I just returned home from the beach leg of Route J-1 and have my bag packed for the mid-west and western leg. I have swapped my sundresses for jeans and my sandals for hiking shoes as I am looking forward to farms, lakes and mountains. As a proud west coaster now living on the east coast, I don’t get to the central states nearly enough. I look forward to this exploration and to seeing new places through the eyes of J-1 exchange visitors. On this leg, I will visit interns, trainees, camp counselors and more summer work students.
Every region of this country offers something unique and special; however, not all states see an equal amount of international tourism. Most international exchange visitors prefer to travel to New York, Miami, Los Angeles and Las Vegas; but the J-1 program does a fantastic job of shaking things up and scattering exchange visitors throughout all our regions.
Our programs are open to qualifying hosts from across the country so a student who never imagined going anywhere west of the Atlantic, north of the panhandle, or east of Lake Tahoe may actually find themselves in a warm and welcoming community in Michigan, Wisconsin, or Texas – where their boots and hats may never come off again!
The best way to get to know American hospitality is to experience it. The J-1 program provides that experience to our international visitors. On the other side of the coin, the program also increases the experience of diversity for Americans.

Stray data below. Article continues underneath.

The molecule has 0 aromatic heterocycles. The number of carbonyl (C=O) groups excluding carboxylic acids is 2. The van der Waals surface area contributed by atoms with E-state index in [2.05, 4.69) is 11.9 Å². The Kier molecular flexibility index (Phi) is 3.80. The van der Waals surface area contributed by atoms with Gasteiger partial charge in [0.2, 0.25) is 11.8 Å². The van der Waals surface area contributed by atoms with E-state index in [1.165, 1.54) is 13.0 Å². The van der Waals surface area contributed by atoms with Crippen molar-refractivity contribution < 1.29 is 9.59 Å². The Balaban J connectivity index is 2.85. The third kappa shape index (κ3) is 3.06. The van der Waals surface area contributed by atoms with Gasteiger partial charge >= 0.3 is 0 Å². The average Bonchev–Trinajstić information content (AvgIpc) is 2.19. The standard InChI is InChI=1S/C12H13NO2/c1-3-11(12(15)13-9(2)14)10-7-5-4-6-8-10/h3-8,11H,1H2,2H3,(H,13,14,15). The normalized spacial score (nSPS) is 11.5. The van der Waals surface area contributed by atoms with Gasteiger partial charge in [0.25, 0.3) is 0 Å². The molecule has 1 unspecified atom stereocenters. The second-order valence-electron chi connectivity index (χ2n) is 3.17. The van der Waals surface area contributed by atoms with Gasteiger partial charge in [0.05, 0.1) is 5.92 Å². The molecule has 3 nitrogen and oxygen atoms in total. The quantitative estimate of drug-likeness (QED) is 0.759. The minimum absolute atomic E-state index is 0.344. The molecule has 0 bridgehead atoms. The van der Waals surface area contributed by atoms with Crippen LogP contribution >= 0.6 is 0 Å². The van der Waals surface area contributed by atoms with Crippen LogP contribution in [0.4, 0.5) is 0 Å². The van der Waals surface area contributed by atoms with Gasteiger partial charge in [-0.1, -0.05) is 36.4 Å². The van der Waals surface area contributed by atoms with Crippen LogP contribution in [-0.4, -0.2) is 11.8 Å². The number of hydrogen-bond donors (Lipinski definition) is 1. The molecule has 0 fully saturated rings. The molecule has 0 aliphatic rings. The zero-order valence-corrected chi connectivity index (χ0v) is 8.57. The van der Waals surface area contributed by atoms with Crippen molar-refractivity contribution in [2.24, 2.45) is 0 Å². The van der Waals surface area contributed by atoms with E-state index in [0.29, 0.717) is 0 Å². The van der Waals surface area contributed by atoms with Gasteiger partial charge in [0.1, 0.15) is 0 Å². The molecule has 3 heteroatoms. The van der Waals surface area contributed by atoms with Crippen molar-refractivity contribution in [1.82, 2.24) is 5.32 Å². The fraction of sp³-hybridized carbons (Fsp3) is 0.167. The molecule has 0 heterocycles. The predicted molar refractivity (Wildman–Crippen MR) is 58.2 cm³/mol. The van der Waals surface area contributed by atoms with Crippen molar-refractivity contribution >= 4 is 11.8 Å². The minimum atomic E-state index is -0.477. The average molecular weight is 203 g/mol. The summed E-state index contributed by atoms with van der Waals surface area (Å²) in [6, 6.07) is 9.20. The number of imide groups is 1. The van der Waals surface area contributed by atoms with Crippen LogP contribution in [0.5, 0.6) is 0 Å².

In Ocean City, I met Murajdon from Uzbekistan and Yevgeniy from Kazakhstan (pictured above). Muradjon was a bit shy to speak at first, but over lunch he told me that he hopes to one day join his country’s diplomatic corps. He came to the U.S. to build his confidence in speaking American English and to learn about our culture firsthand. The value of such experience for a future diplomat, and for our future diplomatic relations with Uzbekistan is immeasurable.
Another visitor and a happy and easy-going guy, Yevgeniy, told me that he hopes to be an interpreter one day. An interpreter must know more than just a language; he must be able to interpret meaning and much of that meaning derives from a culture. Thanks to the J-1 program, we have representatives from all over the world, including Central Asia in the U.S., and the American experience will be carried back home with them across the globe.
|About G. Kevin Saba|
Acting Deputy Assistant Secretary for Private Sector Exchange
G. Kevin Saba serves as Acting Deputy Assistant Secretary for Private Sector Exchange at the U.S. Department of State's Bureau of Educational and Cultural Affairs (ECA). In this capacity, he oversees the Exchange Visitor Program, which brings around 300,000 foreign citizens to the United States annually to teach, study, and build skills. He is the Director for the Policy and Program Support Division in ECA’s Office of Private Sector Exchange.Read More
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